Source: (2012) Dissertation. MA in Restorative Justice in the University of Hull.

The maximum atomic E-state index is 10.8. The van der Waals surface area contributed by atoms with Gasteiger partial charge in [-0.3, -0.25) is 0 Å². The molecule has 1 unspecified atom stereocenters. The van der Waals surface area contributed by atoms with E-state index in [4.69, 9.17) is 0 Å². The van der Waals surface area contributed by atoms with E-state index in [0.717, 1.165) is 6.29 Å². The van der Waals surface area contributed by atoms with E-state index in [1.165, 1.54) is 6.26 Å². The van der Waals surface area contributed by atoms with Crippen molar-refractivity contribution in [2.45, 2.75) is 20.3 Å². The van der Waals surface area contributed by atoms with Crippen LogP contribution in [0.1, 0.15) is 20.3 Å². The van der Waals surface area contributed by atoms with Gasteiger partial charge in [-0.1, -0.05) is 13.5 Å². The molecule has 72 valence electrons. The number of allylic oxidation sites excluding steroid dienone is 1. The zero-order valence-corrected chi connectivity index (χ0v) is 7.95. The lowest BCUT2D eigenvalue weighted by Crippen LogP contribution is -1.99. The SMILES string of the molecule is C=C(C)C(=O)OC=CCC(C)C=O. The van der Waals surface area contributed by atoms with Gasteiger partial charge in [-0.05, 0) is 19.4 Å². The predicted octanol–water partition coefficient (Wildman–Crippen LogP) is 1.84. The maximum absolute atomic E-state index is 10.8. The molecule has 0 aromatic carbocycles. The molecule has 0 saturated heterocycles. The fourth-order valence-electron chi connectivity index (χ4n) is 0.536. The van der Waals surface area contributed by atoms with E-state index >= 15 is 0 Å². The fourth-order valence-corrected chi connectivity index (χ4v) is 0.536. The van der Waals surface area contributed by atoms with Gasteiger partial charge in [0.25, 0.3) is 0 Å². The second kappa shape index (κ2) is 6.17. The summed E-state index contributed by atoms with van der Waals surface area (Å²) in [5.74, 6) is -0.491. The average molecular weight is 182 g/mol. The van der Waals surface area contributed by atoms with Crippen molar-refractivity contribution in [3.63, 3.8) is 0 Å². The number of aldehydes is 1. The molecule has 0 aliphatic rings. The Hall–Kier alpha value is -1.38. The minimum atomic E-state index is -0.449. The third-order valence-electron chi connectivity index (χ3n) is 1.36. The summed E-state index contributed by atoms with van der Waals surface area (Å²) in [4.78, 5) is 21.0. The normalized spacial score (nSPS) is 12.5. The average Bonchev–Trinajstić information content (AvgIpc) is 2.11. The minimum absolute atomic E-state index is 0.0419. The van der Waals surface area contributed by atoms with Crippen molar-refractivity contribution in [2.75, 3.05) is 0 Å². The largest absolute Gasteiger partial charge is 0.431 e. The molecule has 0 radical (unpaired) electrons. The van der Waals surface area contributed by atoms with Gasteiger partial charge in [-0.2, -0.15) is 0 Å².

This paper will explore what influences a Royal Canadian Mounted Police (hereafter ‘RCMP’) member in British Columbia (hereafter ‘BC’) to refer a file to restorative justice (hereafter ´RJ´). According to the Canadian Inventory of RJ Programs there are RJ programs for youths and adults available in every province and territory in Canada (Canadian Resource Centre for Victims of Crime, 2011). While this information reveals RJ programs are present throughout Canada it is not clear how or if these programs are utilized by RCMP or in what context. We know that RJ was identified as a national strategic priority for the RCMP in 1997 and removed from the priority list in 2002 (Deukmedjian, 2008) although questions remain as to how or if the change in priority has impacted the use of RJ within the RCMP. There is no national RCMP policy regarding the use of RJ. Given the scope of the RCMP’s policing agreements across Canada, it is reasonable to assume that acceptance of RJ practice by the RCMP would provide a strong impetus for the remainder of policing agencies in Canada to embrace RJ as a legitimate element of the justice system (Deukmedjian, 2008). (excerpt)

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